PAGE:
Marine transport across Lake Victoria collapsed more than a decade ago, says the Monitor in another report. It will thus need massive investment in infrastructure, Marine Vessels and other equipment to meet demands of a modern high-speed railway. Short of this, Marine transport across Lake Victoria will become a bottleneck to Uganda’s international trade.

 The journey across the Lake could take more than 8 hours of travel assuming the seamless transfer of the freight. 
This compares negatively to the two hours by high-speed train from Malaba to Kampala.  This section is 273 Kilometres long and, according to reports, will cost $2.3 billion. This works out to an average cost of US$8.5 billion which includes the cost of locomotives and rolling stock at US$180 million. One wonders how many locos, freight wagons and passenger coaches this money can buy.

 The East African report quotes Uganda Officials as saying that the Malaba- Kampala section will be 339KM of rail and that its costs include the cost of building a polytechnic in Tororo, eastern Uganda for $30 million, staff facilities for $25 million and spend $20 million to improve the Kampala railway station.

Monday, 3 April 2017

Be wary of this college

Students and Parents seeking quality British Education in Kenya had better do a due diligence on the colleges claiming to offer such “education at your door step.” One such college is Edulink International College based on Ngong road Nairobi.

The parent company of college, has a history of disappointing its students and parents elsewhere. Edulink Consultants, the parent company is based in Dubai, in the United Arab Emirates.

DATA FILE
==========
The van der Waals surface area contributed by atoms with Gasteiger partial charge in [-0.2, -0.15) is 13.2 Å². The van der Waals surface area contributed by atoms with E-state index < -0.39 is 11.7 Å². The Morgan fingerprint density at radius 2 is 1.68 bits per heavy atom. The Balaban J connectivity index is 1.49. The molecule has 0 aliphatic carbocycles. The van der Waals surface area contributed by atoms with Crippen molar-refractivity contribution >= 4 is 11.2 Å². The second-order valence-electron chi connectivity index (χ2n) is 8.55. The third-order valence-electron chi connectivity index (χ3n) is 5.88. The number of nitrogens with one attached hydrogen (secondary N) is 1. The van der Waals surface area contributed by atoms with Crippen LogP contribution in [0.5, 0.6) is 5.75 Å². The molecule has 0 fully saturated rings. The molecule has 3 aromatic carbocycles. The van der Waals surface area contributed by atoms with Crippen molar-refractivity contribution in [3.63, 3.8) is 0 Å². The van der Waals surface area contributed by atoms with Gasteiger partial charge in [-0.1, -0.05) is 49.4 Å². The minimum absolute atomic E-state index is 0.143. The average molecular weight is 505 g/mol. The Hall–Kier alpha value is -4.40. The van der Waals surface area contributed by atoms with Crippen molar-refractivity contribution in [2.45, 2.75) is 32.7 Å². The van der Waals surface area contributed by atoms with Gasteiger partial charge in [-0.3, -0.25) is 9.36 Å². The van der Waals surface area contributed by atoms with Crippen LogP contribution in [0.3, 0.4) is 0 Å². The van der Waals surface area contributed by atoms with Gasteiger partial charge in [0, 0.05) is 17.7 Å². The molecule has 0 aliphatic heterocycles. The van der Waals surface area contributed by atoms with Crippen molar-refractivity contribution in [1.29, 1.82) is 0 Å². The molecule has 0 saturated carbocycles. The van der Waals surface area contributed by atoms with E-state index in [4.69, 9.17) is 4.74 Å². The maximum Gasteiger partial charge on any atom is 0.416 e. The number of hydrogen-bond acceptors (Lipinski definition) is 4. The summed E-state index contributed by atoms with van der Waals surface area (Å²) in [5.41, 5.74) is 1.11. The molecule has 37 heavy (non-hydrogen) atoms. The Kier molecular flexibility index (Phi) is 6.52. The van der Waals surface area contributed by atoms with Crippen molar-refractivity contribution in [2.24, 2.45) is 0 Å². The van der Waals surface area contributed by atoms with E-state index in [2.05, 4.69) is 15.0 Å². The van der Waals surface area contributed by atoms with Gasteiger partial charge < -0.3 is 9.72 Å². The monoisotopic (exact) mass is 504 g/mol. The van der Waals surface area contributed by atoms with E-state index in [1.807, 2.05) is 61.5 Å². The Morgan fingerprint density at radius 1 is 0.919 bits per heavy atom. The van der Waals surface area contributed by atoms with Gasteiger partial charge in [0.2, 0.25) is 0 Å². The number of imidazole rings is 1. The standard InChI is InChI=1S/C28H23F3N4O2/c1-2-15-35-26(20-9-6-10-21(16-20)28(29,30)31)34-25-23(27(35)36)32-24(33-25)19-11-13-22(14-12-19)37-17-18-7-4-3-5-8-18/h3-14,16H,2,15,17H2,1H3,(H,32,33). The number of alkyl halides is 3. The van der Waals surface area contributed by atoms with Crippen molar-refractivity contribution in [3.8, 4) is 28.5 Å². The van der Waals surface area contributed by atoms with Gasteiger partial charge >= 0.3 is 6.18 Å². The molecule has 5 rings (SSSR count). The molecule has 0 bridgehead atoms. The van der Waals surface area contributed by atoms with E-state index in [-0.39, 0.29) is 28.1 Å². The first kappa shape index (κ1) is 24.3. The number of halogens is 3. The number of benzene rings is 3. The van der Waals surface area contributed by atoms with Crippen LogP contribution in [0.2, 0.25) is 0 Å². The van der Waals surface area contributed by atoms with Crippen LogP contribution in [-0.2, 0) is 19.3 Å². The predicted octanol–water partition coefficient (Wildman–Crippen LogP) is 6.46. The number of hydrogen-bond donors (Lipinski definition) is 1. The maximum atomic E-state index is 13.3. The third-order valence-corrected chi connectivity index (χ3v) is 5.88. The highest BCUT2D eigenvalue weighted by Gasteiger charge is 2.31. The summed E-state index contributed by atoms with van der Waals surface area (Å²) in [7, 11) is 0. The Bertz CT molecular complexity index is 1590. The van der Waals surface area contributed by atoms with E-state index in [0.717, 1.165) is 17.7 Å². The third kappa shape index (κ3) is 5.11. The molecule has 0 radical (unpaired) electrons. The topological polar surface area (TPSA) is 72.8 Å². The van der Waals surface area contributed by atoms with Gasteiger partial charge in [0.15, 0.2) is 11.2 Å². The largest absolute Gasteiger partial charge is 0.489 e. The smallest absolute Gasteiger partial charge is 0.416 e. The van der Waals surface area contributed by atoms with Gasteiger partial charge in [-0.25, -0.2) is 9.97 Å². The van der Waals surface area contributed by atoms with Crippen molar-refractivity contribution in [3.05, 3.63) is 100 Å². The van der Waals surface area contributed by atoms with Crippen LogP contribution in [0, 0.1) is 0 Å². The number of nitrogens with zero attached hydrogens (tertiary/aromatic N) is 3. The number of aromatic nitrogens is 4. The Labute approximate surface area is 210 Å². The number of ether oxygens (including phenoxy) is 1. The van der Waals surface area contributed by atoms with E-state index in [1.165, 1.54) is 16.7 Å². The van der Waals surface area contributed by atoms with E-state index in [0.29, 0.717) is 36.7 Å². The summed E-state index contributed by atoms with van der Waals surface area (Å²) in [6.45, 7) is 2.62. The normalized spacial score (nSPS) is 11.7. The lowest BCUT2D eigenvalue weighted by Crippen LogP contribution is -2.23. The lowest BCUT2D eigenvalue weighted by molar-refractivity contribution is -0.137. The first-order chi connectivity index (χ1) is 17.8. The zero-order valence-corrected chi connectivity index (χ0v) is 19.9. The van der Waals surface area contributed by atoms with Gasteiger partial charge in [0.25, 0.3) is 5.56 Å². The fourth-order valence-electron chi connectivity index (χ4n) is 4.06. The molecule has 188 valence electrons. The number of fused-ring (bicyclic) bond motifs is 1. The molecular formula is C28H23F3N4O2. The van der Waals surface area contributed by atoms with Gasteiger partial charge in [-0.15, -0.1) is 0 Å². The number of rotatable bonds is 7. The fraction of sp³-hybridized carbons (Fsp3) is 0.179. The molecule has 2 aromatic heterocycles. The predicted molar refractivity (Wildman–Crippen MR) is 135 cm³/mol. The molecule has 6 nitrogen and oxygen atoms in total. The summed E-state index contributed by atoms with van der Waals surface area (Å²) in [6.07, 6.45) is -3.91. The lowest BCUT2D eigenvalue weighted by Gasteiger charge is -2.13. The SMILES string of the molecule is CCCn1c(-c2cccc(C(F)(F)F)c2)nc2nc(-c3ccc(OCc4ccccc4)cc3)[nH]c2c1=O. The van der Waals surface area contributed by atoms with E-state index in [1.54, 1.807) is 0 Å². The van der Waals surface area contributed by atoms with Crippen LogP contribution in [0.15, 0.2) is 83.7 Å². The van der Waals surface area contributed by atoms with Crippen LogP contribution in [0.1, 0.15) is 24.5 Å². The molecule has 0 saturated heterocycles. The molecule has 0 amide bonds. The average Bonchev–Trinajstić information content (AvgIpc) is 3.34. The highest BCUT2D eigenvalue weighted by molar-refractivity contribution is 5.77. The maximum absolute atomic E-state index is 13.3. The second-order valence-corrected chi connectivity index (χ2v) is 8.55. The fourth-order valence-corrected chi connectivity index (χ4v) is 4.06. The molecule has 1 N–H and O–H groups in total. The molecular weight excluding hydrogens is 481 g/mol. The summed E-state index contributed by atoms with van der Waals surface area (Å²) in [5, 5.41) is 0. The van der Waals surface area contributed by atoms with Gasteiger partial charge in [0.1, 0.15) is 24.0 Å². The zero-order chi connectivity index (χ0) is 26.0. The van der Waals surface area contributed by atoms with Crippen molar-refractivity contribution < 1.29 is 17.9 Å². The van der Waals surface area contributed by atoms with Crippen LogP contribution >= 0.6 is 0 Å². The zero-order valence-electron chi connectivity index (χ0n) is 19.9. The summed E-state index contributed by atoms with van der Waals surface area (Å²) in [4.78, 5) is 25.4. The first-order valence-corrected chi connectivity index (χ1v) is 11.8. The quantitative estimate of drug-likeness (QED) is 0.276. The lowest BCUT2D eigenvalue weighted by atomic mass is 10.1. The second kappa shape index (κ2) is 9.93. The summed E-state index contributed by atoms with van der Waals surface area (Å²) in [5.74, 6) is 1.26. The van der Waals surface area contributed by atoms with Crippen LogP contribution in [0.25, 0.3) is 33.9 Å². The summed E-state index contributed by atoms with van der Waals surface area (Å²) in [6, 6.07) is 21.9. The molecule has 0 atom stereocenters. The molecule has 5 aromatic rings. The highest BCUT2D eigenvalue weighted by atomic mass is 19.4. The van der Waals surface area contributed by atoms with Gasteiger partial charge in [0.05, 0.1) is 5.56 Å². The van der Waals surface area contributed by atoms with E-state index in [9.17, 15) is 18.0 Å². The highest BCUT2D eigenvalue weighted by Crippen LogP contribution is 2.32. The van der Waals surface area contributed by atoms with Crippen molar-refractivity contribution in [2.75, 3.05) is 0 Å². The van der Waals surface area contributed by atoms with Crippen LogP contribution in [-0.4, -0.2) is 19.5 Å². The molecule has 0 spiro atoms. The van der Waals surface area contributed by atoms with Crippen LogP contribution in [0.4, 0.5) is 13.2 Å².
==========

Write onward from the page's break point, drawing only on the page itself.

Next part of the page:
It entered Africa via Victoria University in Kampala Uganda in 2011. The university, though a  provisionally licensed institution, was affiliated to the privately owned University of Buckingham in the UK.

 It had admitted some 180 students by late 2012 but it closed its doors in January 2013, citing a disagreement on Gay rights with the Uganda government. Uganda has a hardline stance on gay rights and had by then proposed legislation outlawing Homosexual practices. 

The University of Buckingham withdrew its support to Victoria University citing restrictions to freedom of Speech.  It was not clear how teaching Accounts and other business related disciplines, that the University of Buckingham was to teach, and examine, were affected by any legislation on sexual orientation.

The withdrawal of BU caused the closure of Victoria University which was later sold to Ugandan tycoon, Sudhir Ruparelia. It now operates under the management of Ruparelia group of Companies.

The 180 students in the University’s register at that time were told they would be admitted at the University of Middlesex in Dubai. Few were taken and the rest abandoned. 

Some, it was said could not raise the air ticket to Dubai while others never got the Visa for Dubai.  For all these students, the dream of a cheap and high quality education evaporated. They never graduated. The numbers of the affected students are not clear.  

Even before the closure was announced, the then, Vice chancellor, Martin O'Hara had already stepped down as the head of Victoria University in Kampala in November 2011, just a few months after the University opened its doors. Other senior academicians left in a quick succession. Lesley Mearns, Victoria's dean of business, resigned in January, and the vice-chancellor's wife, Nora O'Hara, who led a foundation programme at the university, left in December.

Edulink CEO in Nairobi is Simo Dubajic, a Serbian who came to Uganda as an employee of Ultimate Security. He appears to be a man fond of controversies. He differed with his employer over unknown reason and soon was in Court suing the company over unclear differences.